Home > Uncategorized > Becoming an Advocate for Out of Print Titles

Becoming an Advocate for Out of Print Titles

When I worked on the wholesale side of things — with five different distributors — it was easy to think I knew everything and that store owners were sitting by their phones, mailboxes and fax machines waiting for the wisdom that we in wholesale could pass on to them, and by which their business prospects would change overnight.

In actual fact, all we had was product accumulating in the warehouse that we needed to get out the door. “We bought this in good faith;” we considered, “and now it’s your turn to buy it from us.”

But sometimes we got it wrong.

It’s also equally easy however for those of us in retail to think that our customer contact grants us 100% of the knowledge needed to be effective in our industry, and that publishers need only pay attention to the pearls of wisdom we are forwarding them — now it’s emails instead of faxes — in order for them to get their respective houses in order and provide the products the market really needs.

In fact, there is both: Supplier wisdom and retailer wisdom. This will always be, even when the paradigms of retail have altered even more than they have heretofore.  The two ‘wisdoms’ clash occasionally, and are especially prone to conflict when it comes to publisher decisions to remainder a title.

“Out of print? What were thinking? We still have high demand for that title!”

Or words to that effect.

Still, it’s frustrating when you’re trying to explain out-of-print status to a customer, especially when it’s actually a rather large handful of customers, and all of them very suddenly within a few weeks  even though none of them knows the others; as in the rather large handful of people looking for Powerlines (by Leona Choy, Christian Publications) a book about what classic Christian writers believed and taught about the Holy Spirit.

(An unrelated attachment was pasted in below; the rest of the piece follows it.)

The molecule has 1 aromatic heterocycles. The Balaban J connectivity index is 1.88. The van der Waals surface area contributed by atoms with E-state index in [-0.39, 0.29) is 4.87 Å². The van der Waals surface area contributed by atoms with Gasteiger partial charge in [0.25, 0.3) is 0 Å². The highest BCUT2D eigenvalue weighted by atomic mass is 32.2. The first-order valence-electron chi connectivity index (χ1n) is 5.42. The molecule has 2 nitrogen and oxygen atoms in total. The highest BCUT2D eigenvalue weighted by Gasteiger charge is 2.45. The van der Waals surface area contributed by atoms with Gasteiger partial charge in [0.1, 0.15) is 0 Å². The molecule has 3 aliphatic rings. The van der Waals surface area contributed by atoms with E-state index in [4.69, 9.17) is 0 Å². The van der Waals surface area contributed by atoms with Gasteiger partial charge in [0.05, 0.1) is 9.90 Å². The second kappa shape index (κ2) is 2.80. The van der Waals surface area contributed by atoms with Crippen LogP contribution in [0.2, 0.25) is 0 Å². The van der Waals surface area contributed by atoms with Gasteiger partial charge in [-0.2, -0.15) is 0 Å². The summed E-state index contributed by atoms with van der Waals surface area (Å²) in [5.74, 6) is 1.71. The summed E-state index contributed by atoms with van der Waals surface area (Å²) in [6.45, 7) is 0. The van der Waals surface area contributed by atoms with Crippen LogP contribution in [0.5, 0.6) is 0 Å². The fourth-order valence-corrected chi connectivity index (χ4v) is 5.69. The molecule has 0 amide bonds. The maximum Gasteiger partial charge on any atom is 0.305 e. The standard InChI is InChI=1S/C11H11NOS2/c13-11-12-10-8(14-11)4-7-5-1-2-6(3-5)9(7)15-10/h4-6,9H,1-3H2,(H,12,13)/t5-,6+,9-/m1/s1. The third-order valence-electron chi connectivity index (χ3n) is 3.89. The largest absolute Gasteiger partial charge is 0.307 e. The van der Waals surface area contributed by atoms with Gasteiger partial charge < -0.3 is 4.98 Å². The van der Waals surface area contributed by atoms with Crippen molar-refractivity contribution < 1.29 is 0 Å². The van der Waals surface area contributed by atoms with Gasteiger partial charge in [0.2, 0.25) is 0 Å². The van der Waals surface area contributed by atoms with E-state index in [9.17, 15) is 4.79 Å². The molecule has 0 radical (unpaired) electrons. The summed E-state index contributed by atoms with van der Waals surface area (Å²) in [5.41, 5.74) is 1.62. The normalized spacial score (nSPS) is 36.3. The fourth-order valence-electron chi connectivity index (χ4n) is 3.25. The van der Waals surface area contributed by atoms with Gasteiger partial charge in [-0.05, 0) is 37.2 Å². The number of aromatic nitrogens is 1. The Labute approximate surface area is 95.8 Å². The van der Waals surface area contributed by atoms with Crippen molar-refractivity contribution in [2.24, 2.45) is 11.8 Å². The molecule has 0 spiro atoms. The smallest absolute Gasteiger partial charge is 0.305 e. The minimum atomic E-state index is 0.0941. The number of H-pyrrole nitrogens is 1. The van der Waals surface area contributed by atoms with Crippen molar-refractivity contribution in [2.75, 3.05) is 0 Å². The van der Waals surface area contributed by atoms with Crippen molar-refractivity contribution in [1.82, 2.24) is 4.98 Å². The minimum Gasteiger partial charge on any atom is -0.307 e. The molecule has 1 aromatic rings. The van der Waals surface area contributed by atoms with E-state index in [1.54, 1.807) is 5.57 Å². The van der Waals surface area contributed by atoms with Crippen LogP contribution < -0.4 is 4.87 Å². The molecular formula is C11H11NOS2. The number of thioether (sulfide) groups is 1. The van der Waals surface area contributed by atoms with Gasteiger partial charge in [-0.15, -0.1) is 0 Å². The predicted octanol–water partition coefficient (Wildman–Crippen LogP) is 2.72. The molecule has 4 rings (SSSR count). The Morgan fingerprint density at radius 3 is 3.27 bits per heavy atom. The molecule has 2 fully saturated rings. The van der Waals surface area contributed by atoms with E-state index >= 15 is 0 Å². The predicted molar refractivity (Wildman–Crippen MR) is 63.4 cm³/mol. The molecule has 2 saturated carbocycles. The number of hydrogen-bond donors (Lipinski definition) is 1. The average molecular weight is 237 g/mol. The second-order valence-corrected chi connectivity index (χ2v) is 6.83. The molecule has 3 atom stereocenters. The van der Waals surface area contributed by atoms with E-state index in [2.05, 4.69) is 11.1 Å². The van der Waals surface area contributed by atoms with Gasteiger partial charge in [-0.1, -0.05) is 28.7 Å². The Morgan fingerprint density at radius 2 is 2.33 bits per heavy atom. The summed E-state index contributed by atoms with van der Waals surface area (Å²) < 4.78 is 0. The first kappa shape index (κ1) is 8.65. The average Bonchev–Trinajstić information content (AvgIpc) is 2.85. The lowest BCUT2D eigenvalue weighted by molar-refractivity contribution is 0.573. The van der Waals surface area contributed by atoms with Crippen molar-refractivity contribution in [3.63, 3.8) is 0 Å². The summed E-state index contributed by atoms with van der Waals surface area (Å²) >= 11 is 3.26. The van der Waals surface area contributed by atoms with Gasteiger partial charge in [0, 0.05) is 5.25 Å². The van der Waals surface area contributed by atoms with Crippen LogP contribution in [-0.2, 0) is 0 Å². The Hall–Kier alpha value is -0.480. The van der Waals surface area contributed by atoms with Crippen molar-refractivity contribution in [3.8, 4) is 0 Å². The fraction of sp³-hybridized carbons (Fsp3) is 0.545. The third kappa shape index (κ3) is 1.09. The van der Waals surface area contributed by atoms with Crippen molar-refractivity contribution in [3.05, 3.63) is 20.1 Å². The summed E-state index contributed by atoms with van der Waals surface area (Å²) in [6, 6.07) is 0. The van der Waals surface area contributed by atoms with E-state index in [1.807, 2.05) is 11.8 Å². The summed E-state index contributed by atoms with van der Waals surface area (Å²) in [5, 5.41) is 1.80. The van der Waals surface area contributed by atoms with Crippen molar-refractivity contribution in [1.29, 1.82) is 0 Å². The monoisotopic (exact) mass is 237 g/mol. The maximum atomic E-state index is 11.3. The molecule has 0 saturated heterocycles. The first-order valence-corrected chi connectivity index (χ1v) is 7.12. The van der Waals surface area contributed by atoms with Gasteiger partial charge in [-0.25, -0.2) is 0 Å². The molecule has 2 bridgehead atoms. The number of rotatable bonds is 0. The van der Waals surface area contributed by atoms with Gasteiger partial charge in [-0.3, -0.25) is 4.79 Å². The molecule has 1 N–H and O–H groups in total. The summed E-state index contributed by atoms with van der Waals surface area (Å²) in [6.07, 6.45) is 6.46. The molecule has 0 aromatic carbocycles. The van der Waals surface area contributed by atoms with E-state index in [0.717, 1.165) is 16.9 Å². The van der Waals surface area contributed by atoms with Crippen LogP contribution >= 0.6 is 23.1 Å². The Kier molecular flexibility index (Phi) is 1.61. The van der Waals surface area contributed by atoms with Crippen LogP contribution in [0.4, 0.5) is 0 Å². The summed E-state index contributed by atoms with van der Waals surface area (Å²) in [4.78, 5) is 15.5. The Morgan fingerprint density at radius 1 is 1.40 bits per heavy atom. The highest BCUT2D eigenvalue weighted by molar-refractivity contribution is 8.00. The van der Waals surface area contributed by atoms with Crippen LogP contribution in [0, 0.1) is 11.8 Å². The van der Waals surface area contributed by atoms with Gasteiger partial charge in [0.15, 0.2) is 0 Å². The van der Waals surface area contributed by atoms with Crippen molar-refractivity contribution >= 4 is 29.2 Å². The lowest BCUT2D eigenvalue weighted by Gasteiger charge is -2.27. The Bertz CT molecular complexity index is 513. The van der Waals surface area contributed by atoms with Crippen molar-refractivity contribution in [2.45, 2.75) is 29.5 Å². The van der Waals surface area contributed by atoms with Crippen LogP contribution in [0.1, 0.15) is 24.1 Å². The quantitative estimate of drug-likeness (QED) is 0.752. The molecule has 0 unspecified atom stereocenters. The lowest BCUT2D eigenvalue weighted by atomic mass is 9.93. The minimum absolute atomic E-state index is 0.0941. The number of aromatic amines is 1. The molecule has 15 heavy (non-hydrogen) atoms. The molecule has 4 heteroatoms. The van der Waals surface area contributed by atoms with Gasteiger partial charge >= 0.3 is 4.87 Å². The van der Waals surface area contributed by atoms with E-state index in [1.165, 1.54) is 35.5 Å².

Or sometimes just a single customer, like the one who wants a dozen copies of Cancer and the Lord’s Prayer (by Greg Anderson, Meredith Books) a book about, well the title really says it.  I was able to get her two copies from a store with a rather sluggish stock turnover rate, but we’ve had a rather continuous string of requests for this one since it disappeared a couple of years ago.

Or the fiction series where book one and book three exist in massive quantities in every remainder warehouse in the continent, but customers are tripping over themselves at swap meets and yard sales and flea markets to find the elusive middle volume. When it comes to backlist, wasn’t print-on-demand designed for exactly that reason? And in this type of situation, trust me, the publishers know the demand exists; fiction readers can be very vocal.

…As the post header for this article indicates, I believe retailers need to make more of a racket when it comes to easing customer frustration. We need to track down who owns the rights, or who is in a capital position to buy reprint rights — at least for the CBA market — where the publisher has no further interest.

We need to at least take the few minutes it takes to draft a few letters and advocate for OP titles that deserve a second chance.

Because retailers have wisdom, too. 

What titles are your customers seeking that you’d love to see return to market? Do you think some publishers jump the remainder gun too quickly?

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  1. October 3, 2012 at 6:25 pm

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